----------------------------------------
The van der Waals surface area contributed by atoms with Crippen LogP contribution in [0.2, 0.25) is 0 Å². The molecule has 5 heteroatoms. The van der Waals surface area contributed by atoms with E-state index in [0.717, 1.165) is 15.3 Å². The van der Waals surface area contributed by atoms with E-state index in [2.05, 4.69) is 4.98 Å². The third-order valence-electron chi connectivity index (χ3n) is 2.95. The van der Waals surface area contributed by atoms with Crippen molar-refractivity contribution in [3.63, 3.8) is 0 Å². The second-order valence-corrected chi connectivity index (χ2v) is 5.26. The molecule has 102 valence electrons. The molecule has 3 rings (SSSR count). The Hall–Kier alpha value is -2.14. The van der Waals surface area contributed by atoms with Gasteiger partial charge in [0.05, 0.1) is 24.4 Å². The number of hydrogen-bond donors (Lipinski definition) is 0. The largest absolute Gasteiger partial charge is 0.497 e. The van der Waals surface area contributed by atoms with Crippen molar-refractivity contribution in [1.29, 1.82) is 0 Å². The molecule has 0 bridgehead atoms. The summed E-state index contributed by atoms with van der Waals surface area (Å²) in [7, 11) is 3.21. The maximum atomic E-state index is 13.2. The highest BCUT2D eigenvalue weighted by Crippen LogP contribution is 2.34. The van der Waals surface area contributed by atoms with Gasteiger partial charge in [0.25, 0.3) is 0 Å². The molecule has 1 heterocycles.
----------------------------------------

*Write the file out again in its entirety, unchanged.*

The van der Waals surface area contributed by atoms with Crippen LogP contribution in [0.2, 0.25) is 0 Å². The molecule has 5 heteroatoms. The van der Waals surface area contributed by atoms with E-state index in [0.717, 1.165) is 15.3 Å². The van der Waals surface area contributed by atoms with E-state index in [2.05, 4.69) is 4.98 Å². The third-order valence-electron chi connectivity index (χ3n) is 2.95. The van der Waals surface area contributed by atoms with Crippen molar-refractivity contribution in [3.63, 3.8) is 0 Å². The second-order valence-corrected chi connectivity index (χ2v) is 5.26. The molecule has 102 valence electrons. The molecule has 3 rings (SSSR count). The Hall–Kier alpha value is -2.14. The van der Waals surface area contributed by atoms with Gasteiger partial charge in [0.05, 0.1) is 24.4 Å². The number of hydrogen-bond donors (Lipinski definition) is 0. The largest absolute Gasteiger partial charge is 0.497 e. The van der Waals surface area contributed by atoms with Crippen molar-refractivity contribution in [1.29, 1.82) is 0 Å². The molecule has 0 bridgehead atoms. The summed E-state index contributed by atoms with van der Waals surface area (Å²) in [7, 11) is 3.21. The maximum atomic E-state index is 13.2. The highest BCUT2D eigenvalue weighted by Crippen LogP contribution is 2.34. The van der Waals surface area contributed by atoms with Gasteiger partial charge in [0.25, 0.3) is 0 Å². The molecule has 1 heterocycles.